The daily slog of working life forms a great deal of the essence of their songs, yet this is hardly something the group are keen to promote either, as Williamson points out, “I’m careful not to get so proud of that, because why would I want to be proud of fucking getting up everyday and going to work? It’s fucking shit, I’ve done it all my life and it’s a bag of shit.”
From October 2014, they’ll be professional musicians, although leaving behind the guts of Williamson’s lyrical inspiration is not something that concerns him. “Just because you leave work… I mean there’s lots of depression in everything,” he says, “you just hone in on something else. Also,” he reasons, “you can’t base your continual output on the same subject all the time.
“But [giving up work for music] is worrying because you’ve got to pay the bills, so there’s always that temptation to accept the payroll, which I don’t want to do at all, so it’s trying to find a way of keeping us as contained as we are now. I’m aware of the fact that people find us interesting at the moment because it’s a breath of fresh air, but when that passes with the mainstream media, which it fucking will, it’s like, how do you keep making your lolly?”
There’s a harmonious personality clash between Williamson and Fearn. The former is gnarly, tough and feisty, with the latter relaxed, jovial and stoner-like. Both are loquacious, funny and likeable, but their opposing traits are clear foundations for their successful musical pairing. Williamson is an ex-Mod. “I take the bitter essence of it,” he says, “which is what people seem to forget is what makes a Mod. It’s the bitter essence of it – anything else that dresses it up is dog shit; it’s usually spurred on by consumerism and somebody else making money out of it. That’s why I had a go at Miles Kane (Kane complimented the band on Twitter to which the Mods replied, ‘This music was born out of a hate for pretenders like you. You can either leave gracefully or I will block you’). He’s shit; he’s absolutely fucking terrible. More magazines kept approaching me and saying, ‘let’s talk about that’, and I don’t want to turn it into a witch-hunt. I just don’t think he’s a mod – he’s not a mod, of course he’s fucking not. You’ve got this stereotype, this plastic other that people shove out – take the stereotypical example of a page three women – and they shove that out like that’s what it’s about, but it’s not. That’s not what life is… Mod means something different to me. Take someone like Paul Weller – he’ll probably say that it means beat music or soul music, sharp dressing or this that or the other but to me it means that, in a little respect, but it also means something different, something street, something gnarly, something pure.”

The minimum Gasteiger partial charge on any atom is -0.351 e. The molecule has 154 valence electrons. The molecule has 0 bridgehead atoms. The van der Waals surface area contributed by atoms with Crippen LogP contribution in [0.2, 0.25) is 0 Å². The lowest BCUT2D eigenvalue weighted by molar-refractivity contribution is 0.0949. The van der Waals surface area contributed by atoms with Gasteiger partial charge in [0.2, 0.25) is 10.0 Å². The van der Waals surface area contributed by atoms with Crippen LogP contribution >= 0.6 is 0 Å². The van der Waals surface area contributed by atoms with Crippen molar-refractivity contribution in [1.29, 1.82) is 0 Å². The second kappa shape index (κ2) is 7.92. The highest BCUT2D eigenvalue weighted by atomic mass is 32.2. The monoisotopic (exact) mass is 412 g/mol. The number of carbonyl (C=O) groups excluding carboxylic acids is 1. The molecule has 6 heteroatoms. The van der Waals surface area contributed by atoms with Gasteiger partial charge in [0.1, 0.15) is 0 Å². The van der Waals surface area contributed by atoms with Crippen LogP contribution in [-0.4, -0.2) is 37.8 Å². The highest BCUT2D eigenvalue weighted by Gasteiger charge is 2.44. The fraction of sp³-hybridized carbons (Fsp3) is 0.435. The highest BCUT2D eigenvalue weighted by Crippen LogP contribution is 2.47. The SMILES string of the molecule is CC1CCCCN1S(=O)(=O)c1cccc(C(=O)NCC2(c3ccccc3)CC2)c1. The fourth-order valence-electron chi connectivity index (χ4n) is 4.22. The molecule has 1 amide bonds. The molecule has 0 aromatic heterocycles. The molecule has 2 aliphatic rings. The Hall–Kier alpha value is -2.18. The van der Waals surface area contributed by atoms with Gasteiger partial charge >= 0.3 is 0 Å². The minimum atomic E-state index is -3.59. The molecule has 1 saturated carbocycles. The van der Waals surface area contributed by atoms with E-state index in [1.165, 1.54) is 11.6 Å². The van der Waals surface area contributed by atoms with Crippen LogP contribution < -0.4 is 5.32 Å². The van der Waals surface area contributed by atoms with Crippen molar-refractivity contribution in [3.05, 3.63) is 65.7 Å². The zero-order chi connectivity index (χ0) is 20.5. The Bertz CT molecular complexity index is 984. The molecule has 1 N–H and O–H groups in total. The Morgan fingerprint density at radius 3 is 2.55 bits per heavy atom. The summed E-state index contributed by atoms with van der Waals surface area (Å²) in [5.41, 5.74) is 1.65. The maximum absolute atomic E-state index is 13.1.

Miles Kane never responded.
“Nothing at all, because he knows I’m fucking right. Either that or he’s dead hard and he’s going to clump me one night.”
Fearn’s background is more rooted in the glory days of Nottingham. “Nineties Nottingham was like Portlandia,” he says. “It really was. It was normal to pierce your penis and so on; it was cool to be unemployed; it was the time to drop out and I was completely one of those people that slipped through the net.”